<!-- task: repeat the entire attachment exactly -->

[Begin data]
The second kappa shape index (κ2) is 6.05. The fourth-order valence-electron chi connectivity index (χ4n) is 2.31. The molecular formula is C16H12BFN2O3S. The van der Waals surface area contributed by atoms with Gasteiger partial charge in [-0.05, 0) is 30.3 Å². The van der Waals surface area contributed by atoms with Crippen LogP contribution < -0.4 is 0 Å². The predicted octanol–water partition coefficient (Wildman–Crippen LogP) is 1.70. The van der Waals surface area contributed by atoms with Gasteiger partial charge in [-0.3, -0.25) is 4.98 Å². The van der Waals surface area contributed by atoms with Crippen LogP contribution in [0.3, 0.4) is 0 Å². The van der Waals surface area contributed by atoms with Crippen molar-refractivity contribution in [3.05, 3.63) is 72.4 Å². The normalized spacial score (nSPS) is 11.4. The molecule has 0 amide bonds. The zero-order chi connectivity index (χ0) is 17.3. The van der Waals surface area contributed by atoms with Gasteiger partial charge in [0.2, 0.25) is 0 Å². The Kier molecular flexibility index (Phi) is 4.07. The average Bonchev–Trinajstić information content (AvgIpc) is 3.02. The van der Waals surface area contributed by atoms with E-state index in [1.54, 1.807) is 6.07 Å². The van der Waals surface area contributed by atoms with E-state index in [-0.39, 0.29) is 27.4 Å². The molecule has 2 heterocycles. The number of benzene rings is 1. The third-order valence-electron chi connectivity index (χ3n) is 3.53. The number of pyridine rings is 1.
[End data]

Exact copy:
The second kappa shape index (κ2) is 6.05. The fourth-order valence-electron chi connectivity index (χ4n) is 2.31. The molecular formula is C16H12BFN2O3S. The van der Waals surface area contributed by atoms with Gasteiger partial charge in [-0.05, 0) is 30.3 Å². The van der Waals surface area contributed by atoms with Crippen LogP contribution < -0.4 is 0 Å². The predicted octanol–water partition coefficient (Wildman–Crippen LogP) is 1.70. The van der Waals surface area contributed by atoms with Gasteiger partial charge in [-0.3, -0.25) is 4.98 Å². The van der Waals surface area contributed by atoms with Crippen LogP contribution in [0.3, 0.4) is 0 Å². The van der Waals surface area contributed by atoms with Crippen molar-refractivity contribution in [3.05, 3.63) is 72.4 Å². The normalized spacial score (nSPS) is 11.4. The molecule has 0 amide bonds. The zero-order chi connectivity index (χ0) is 17.3. The van der Waals surface area contributed by atoms with Gasteiger partial charge in [0.2, 0.25) is 0 Å². The Kier molecular flexibility index (Phi) is 4.07. The average Bonchev–Trinajstić information content (AvgIpc) is 3.02. The van der Waals surface area contributed by atoms with E-state index in [1.54, 1.807) is 6.07 Å². The van der Waals surface area contributed by atoms with E-state index in [-0.39, 0.29) is 27.4 Å². The molecule has 2 heterocycles. The number of benzene rings is 1. The third-order valence-electron chi connectivity index (χ3n) is 3.53. The number of pyridine rings is 1.